White, Van Buren counties receive education grants

38 school districts will benefit from funding

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White County and Van Buren County school systems have received grants that will be used to support Career and Technical Education.

Tennessee Department of Education announced last week that more than $2 million in Perkins Reserve Grant awards had been designated for 38 school districts for the 2021-22 school, with White County receiving $49,333 and Van Buren County receiving $5,000.

White County’s funds will be used for Certs for All, Pick a Path, and Warrior Innovation Fab Lab. Van Buren County’s allotment is designated for Industry Certification-Student Testing Fees.

“We are excited about receiving the Perkins Reserve Grant this year,”  Tim Mackie, Career Technical Education director, said. “The Reserve Grant is a competitive grant in the State of Tennessee, which is offered to Career Technical Education programs across the state.”

Mackie said 116 applications were submitted, and only 38 applications were awarded the grant. 

White County will be using the grant to pay for three categories. The first will pay for students to take industry recognized certifications in nursing, agriculture, construction, mechatronics,  STEM (science, technology, engineering, and mathematics), welding, cosmetology, and work-based learning.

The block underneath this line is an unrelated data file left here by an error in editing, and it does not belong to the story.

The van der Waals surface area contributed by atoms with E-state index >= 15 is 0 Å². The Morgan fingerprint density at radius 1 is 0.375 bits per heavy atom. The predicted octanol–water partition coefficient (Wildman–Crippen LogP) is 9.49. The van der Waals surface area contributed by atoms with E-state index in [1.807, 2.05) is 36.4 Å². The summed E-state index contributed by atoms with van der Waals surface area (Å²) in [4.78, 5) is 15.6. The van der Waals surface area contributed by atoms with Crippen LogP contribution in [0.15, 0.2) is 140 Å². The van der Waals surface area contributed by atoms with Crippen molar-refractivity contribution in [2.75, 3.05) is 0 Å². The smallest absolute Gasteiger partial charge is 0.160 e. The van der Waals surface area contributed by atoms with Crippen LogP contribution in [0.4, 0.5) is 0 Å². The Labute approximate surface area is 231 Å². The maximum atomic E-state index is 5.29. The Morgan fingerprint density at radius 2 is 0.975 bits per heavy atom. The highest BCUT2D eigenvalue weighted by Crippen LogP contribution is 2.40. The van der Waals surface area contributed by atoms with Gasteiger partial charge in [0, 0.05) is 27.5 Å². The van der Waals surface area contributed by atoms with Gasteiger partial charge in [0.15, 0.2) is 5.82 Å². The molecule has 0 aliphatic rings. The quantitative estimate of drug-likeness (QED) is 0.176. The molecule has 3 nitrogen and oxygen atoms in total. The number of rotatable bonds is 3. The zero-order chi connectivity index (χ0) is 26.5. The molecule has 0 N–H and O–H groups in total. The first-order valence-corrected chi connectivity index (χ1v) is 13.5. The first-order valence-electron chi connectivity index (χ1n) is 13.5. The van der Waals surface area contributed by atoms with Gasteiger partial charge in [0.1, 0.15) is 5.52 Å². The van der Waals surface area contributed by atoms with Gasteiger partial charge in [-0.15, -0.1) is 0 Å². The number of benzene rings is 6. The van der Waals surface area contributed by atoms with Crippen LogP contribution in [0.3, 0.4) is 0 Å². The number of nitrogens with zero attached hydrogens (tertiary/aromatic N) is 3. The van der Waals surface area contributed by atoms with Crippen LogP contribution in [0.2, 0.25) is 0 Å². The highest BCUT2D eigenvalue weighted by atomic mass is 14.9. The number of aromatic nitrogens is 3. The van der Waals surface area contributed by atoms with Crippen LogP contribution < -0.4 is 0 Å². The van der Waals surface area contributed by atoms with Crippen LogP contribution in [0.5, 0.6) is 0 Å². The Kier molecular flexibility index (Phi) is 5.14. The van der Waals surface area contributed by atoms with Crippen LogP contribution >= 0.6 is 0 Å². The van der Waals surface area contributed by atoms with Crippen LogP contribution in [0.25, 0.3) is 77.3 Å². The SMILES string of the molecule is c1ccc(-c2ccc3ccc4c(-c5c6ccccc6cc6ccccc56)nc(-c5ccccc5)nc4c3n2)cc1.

“We called this ‘Certs for All’ in the grant application,” Mackie said. “Next is ‘Pick a Path,”  which is a comprehensive CTE course and program catalogue for parents, students, and local business and industry.  Last is “Warrior Innovations Fab Lab,” which will purchase PLC operated equipment for our STEM Lab that will allow students a more diverse education experience in all areas of STEM education.”

The Perkins Reserve Grant is a competitive grant opportunity made possible through the federal Perkins V legislation passed in 2018. In 2020, the PRG grant opportunity was redesigned under the four-year Strengthening Career and Technical Education in Tennessee state plan to foster local innovation and support implementation of CTE programs and career pathways, especially in more rural areas, aligned with regionally identified high skill, high wage, and/or in-demand occupations or industries.

“The Career Technical Education program at White County High School is known across the state as one of the best,” Kurt Dronebarger, White County director of schools, said. “In fact, Gov. Haslam and Gov. Lee have both visited the WCHS campus in recent years to observe the great work that is on display. Congratulations go to CTE director Mr. Tim Mackie and his staff for securing these funds and sustaining a level of academic excellence for our students and our community.”

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